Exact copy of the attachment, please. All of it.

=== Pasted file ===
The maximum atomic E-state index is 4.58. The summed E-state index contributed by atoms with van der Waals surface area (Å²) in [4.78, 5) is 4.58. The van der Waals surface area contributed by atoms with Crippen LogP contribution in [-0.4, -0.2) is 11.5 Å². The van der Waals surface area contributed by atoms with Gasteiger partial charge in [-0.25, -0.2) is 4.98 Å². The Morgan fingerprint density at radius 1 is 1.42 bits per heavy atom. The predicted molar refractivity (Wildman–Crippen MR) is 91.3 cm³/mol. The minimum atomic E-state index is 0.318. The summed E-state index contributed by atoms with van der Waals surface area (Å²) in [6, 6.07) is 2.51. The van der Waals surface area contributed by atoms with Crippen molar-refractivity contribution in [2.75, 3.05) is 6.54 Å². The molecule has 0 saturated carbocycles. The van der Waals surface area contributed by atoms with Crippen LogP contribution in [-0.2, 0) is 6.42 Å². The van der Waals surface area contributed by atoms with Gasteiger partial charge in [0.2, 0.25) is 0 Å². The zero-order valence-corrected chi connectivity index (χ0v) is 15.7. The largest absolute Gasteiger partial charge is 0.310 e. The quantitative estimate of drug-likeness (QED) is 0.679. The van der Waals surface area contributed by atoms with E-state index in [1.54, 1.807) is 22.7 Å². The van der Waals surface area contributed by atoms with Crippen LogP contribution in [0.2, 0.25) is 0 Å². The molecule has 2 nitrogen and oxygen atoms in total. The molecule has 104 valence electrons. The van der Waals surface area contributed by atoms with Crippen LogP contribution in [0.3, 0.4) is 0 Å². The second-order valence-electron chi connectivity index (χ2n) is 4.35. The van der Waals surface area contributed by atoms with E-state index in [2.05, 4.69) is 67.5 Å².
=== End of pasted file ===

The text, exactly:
The maximum atomic E-state index is 4.58. The summed E-state index contributed by atoms with van der Waals surface area (Å²) in [4.78, 5) is 4.58. The van der Waals surface area contributed by atoms with Crippen LogP contribution in [-0.4, -0.2) is 11.5 Å². The van der Waals surface area contributed by atoms with Gasteiger partial charge in [-0.25, -0.2) is 4.98 Å². The Morgan fingerprint density at radius 1 is 1.42 bits per heavy atom. The predicted molar refractivity (Wildman–Crippen MR) is 91.3 cm³/mol. The minimum atomic E-state index is 0.318. The summed E-state index contributed by atoms with van der Waals surface area (Å²) in [6, 6.07) is 2.51. The van der Waals surface area contributed by atoms with Crippen molar-refractivity contribution in [2.75, 3.05) is 6.54 Å². The molecule has 0 saturated carbocycles. The van der Waals surface area contributed by atoms with Crippen LogP contribution in [-0.2, 0) is 6.42 Å². The van der Waals surface area contributed by atoms with Gasteiger partial charge in [0.2, 0.25) is 0 Å². The zero-order valence-corrected chi connectivity index (χ0v) is 15.7. The largest absolute Gasteiger partial charge is 0.310 e. The quantitative estimate of drug-likeness (QED) is 0.679. The van der Waals surface area contributed by atoms with E-state index in [1.54, 1.807) is 22.7 Å². The van der Waals surface area contributed by atoms with Crippen LogP contribution in [0.2, 0.25) is 0 Å². The molecule has 2 nitrogen and oxygen atoms in total. The molecule has 104 valence electrons. The van der Waals surface area contributed by atoms with Crippen LogP contribution in [0.3, 0.4) is 0 Å². The second-order valence-electron chi connectivity index (χ2n) is 4.35. The van der Waals surface area contributed by atoms with E-state index in [2.05, 4.69) is 67.5 Å².